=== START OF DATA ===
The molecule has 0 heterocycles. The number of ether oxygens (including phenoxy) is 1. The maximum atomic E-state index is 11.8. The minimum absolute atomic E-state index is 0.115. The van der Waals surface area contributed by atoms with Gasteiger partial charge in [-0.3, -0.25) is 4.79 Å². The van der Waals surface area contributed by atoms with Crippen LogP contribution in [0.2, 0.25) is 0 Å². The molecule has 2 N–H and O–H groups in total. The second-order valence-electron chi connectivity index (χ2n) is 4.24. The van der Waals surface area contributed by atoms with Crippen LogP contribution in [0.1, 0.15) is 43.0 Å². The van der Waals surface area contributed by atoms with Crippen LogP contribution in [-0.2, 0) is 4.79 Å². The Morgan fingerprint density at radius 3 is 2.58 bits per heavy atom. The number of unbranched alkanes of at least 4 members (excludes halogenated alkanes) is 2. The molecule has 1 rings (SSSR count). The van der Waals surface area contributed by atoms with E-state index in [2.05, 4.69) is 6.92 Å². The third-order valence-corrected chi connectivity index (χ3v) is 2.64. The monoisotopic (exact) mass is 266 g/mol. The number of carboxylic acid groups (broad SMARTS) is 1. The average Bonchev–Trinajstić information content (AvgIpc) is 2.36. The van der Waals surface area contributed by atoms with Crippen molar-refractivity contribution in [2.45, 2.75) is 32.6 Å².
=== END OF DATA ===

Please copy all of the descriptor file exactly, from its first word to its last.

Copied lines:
The molecule has 0 heterocycles. The number of ether oxygens (including phenoxy) is 1. The maximum atomic E-state index is 11.8. The minimum absolute atomic E-state index is 0.115. The van der Waals surface area contributed by atoms with Gasteiger partial charge in [-0.3, -0.25) is 4.79 Å². The van der Waals surface area contributed by atoms with Crippen LogP contribution in [0.2, 0.25) is 0 Å². The molecule has 2 N–H and O–H groups in total. The second-order valence-electron chi connectivity index (χ2n) is 4.24. The van der Waals surface area contributed by atoms with Crippen LogP contribution in [0.1, 0.15) is 43.0 Å². The van der Waals surface area contributed by atoms with Crippen LogP contribution in [-0.2, 0) is 4.79 Å². The Morgan fingerprint density at radius 3 is 2.58 bits per heavy atom. The number of unbranched alkanes of at least 4 members (excludes halogenated alkanes) is 2. The molecule has 1 rings (SSSR count). The van der Waals surface area contributed by atoms with E-state index in [2.05, 4.69) is 6.92 Å². The third-order valence-corrected chi connectivity index (χ3v) is 2.64. The monoisotopic (exact) mass is 266 g/mol. The number of carboxylic acid groups (broad SMARTS) is 1. The average Bonchev–Trinajstić information content (AvgIpc) is 2.36. The van der Waals surface area contributed by atoms with Crippen molar-refractivity contribution in [2.45, 2.75) is 32.6 Å².